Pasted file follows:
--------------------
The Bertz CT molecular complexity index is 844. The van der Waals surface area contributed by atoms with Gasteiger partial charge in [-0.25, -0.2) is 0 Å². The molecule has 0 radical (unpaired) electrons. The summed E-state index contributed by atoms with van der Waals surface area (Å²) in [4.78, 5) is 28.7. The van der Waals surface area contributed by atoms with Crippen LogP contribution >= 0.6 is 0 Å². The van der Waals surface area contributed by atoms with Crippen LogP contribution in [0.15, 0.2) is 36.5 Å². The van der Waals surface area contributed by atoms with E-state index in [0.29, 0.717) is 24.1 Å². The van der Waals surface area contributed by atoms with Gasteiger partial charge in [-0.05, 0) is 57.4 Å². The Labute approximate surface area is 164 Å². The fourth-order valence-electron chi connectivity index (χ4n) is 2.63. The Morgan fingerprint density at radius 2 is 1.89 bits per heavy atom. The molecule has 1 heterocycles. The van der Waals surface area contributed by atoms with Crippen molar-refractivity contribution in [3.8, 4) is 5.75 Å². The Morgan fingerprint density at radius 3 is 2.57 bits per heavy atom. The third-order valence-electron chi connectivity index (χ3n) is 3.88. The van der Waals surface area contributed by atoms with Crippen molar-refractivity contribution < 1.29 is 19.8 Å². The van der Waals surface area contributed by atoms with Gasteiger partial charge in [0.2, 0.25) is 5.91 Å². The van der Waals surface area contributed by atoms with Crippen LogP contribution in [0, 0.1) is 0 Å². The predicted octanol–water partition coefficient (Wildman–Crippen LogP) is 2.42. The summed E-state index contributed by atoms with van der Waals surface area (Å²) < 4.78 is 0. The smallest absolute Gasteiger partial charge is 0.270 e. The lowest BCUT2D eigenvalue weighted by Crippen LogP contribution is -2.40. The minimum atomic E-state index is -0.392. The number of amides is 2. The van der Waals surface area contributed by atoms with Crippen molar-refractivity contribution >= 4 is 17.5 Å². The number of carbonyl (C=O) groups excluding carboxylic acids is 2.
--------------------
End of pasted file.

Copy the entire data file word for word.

The Bertz CT molecular complexity index is 844. The van der Waals surface area contributed by atoms with Gasteiger partial charge in [-0.25, -0.2) is 0 Å². The molecule has 0 radical (unpaired) electrons. The summed E-state index contributed by atoms with van der Waals surface area (Å²) in [4.78, 5) is 28.7. The van der Waals surface area contributed by atoms with Crippen LogP contribution >= 0.6 is 0 Å². The van der Waals surface area contributed by atoms with Crippen LogP contribution in [0.15, 0.2) is 36.5 Å². The van der Waals surface area contributed by atoms with E-state index in [0.29, 0.717) is 24.1 Å². The van der Waals surface area contributed by atoms with Gasteiger partial charge in [-0.05, 0) is 57.4 Å². The Labute approximate surface area is 164 Å². The fourth-order valence-electron chi connectivity index (χ4n) is 2.63. The Morgan fingerprint density at radius 2 is 1.89 bits per heavy atom. The molecule has 1 heterocycles. The van der Waals surface area contributed by atoms with Crippen molar-refractivity contribution in [3.8, 4) is 5.75 Å². The Morgan fingerprint density at radius 3 is 2.57 bits per heavy atom. The third-order valence-electron chi connectivity index (χ3n) is 3.88. The van der Waals surface area contributed by atoms with Crippen molar-refractivity contribution < 1.29 is 19.8 Å². The van der Waals surface area contributed by atoms with Gasteiger partial charge in [0.2, 0.25) is 5.91 Å². The van der Waals surface area contributed by atoms with Crippen LogP contribution in [0, 0.1) is 0 Å². The predicted octanol–water partition coefficient (Wildman–Crippen LogP) is 2.42. The summed E-state index contributed by atoms with van der Waals surface area (Å²) < 4.78 is 0. The smallest absolute Gasteiger partial charge is 0.270 e. The lowest BCUT2D eigenvalue weighted by Crippen LogP contribution is -2.40. The minimum atomic E-state index is -0.392. The number of amides is 2. The van der Waals surface area contributed by atoms with Crippen molar-refractivity contribution >= 4 is 17.5 Å². The number of carbonyl (C=O) groups excluding carboxylic acids is 2.